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    Tuesday, October 04, 2022

    Montville suspends its top-ranking police officer

    Montville — The town suspended its highest-ranking police officer Thursday for two weeks without pay for improperly running background checks through a computer database.

    Lt. Leonard Bunnell, who has worked for the town for more than 30 years, was suspended after a state police investigation found that he improperly accessed the Connecticut On-Line Law Enforcement Communications Teleprocessing system.

    There were 38 instances under review in which state police investigated whether proper protocol was used when accessing the system. It is used by police to find criminal justice data.

    Mayor Ronald K. McDaniel Jr. confirmed the suspension Thursday and said it has yet to be determined when the suspension will begin. He declined further comment.

    Bunnell did not respond to a phone message seeking comment.

    The Day has filed a Freedom of Information request with the town seeking the state police report, which was completed more than three months ago. McDaniel said Thursday it has been turned over to the town attorney, who is working on redacting names and other personal information of a sensitive nature.

    The Day has filed a separate request with the state police seeking the report and the 38 names that were improperly accessed. An attorney with the state police legal affairs department said Thursday her department is still working on the request.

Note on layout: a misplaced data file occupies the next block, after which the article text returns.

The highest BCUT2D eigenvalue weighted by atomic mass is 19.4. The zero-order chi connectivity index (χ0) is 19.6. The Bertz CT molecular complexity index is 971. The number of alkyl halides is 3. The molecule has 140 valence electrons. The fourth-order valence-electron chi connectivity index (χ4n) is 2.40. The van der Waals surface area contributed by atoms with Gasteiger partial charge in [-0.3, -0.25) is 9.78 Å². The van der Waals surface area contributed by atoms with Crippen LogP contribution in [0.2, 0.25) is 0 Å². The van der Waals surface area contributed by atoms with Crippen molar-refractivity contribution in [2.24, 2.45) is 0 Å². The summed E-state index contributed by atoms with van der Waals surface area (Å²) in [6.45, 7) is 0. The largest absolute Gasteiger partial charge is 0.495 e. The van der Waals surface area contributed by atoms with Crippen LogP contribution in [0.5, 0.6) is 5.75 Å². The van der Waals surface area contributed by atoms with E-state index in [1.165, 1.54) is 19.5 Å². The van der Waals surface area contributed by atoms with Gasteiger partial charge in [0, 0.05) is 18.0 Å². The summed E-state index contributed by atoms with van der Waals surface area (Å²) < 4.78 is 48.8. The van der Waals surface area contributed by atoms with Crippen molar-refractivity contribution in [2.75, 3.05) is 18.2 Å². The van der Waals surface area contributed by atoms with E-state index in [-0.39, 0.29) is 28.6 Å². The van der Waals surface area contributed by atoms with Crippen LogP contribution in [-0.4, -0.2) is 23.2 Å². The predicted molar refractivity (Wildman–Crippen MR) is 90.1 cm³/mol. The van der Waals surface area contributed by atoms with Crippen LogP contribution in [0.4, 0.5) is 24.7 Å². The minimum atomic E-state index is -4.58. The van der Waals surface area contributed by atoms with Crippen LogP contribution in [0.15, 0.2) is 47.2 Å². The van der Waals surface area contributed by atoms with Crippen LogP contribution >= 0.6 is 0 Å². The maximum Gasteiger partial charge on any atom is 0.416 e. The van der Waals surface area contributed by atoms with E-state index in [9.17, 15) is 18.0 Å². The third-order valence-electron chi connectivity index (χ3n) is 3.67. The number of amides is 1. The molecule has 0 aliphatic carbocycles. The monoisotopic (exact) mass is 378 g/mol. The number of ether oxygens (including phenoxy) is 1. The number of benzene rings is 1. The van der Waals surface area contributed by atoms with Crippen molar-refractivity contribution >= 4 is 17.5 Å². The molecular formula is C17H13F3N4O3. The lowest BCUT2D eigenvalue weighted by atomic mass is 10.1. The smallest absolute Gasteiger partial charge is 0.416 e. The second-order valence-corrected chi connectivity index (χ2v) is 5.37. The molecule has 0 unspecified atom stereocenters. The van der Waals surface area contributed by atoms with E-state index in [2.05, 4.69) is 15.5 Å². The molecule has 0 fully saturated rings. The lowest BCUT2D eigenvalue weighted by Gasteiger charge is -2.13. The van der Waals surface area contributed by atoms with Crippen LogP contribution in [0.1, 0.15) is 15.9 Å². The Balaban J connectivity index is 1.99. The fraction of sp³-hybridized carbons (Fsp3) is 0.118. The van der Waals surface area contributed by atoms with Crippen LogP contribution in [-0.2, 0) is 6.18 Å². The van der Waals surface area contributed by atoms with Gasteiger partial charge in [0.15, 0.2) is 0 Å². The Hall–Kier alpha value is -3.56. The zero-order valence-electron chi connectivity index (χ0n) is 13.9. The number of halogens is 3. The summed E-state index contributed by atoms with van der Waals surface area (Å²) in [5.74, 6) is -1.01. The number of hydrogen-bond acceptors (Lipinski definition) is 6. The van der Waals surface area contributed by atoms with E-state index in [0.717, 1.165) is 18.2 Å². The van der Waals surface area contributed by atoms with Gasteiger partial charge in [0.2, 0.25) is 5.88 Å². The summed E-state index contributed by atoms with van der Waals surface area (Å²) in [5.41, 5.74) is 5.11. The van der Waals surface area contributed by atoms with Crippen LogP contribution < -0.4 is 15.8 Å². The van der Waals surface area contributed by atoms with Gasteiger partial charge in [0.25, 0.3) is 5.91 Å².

Bunnell has also been accused of harassment by Karen Moorehead, the police department’s school resource officer. Moorehead alleged a year ago that Bunnell made inappropriate comments about her appearance and intimidated her. The town tasked a workplace harassment committee with investigating the allegations.

    The Day filed an FOI request in April, seeking documents pertaining to the Moorehead complaint and the committee’s investigation. The newspaper filed an appeal with the state Freedom of Information Commission after the town failed to produce the documents. A hearing date with the FOIC is scheduled for Oct. 26.

    The town charter dictates that McDaniel is the town’s police chief. Bunnell is in charge of providing day-to-day oversight of police administrative matters and scheduling of personnel. The police department has a resident state trooper system in place, and the town pays for Sgt. Martin Martinez to supervise the operations of the department.

    A recent public safety report prepared by an independent consultant at the town’s request said the police department is “trapped in a time warp” and should eliminate the resident state trooper program while forming its own independent police force.

    The report argues the town should have its own professional police chief and the lieutenant position should be eliminated and replaced with a captain.

    The report specifically addresses Bunnell’s micro-management of police officers. It argues that Bunnell’s management approach of directly contacting officers about their style and standard of work is a problem. This usurps the authority of sergeants and leads to dissension and morale problems in the department, the report said.

    Other issues arise because Bunnell is a member of the police union and is often called on to manage, discipline and recommend termination of fellow union members, according to the report.


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